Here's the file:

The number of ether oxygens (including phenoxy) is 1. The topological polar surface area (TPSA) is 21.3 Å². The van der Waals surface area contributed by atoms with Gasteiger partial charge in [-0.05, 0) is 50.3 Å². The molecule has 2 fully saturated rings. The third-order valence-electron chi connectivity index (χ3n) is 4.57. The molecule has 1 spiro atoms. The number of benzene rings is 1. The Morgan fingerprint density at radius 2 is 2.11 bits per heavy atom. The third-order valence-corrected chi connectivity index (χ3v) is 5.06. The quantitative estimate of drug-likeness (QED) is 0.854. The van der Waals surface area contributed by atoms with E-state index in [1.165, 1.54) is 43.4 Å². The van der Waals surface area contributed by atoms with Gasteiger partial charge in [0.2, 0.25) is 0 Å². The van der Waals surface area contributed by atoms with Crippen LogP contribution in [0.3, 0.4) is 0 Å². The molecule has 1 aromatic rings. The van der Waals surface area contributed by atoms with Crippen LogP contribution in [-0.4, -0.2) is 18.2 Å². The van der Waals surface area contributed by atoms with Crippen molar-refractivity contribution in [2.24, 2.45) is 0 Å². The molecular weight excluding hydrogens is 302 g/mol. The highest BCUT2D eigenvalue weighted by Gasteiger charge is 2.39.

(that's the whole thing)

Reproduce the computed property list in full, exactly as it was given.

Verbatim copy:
The number of ether oxygens (including phenoxy) is 1. The topological polar surface area (TPSA) is 21.3 Å². The van der Waals surface area contributed by atoms with Gasteiger partial charge in [-0.05, 0) is 50.3 Å². The molecule has 2 fully saturated rings. The third-order valence-electron chi connectivity index (χ3n) is 4.57. The molecule has 1 spiro atoms. The number of benzene rings is 1. The Morgan fingerprint density at radius 2 is 2.11 bits per heavy atom. The third-order valence-corrected chi connectivity index (χ3v) is 5.06. The quantitative estimate of drug-likeness (QED) is 0.854. The van der Waals surface area contributed by atoms with E-state index in [1.165, 1.54) is 43.4 Å². The van der Waals surface area contributed by atoms with Gasteiger partial charge in [0.2, 0.25) is 0 Å². The van der Waals surface area contributed by atoms with Crippen LogP contribution in [0.3, 0.4) is 0 Å². The molecule has 1 aromatic rings. The van der Waals surface area contributed by atoms with Crippen LogP contribution in [-0.4, -0.2) is 18.2 Å². The van der Waals surface area contributed by atoms with Crippen molar-refractivity contribution in [2.24, 2.45) is 0 Å². The molecular weight excluding hydrogens is 302 g/mol. The highest BCUT2D eigenvalue weighted by Gasteiger charge is 2.39.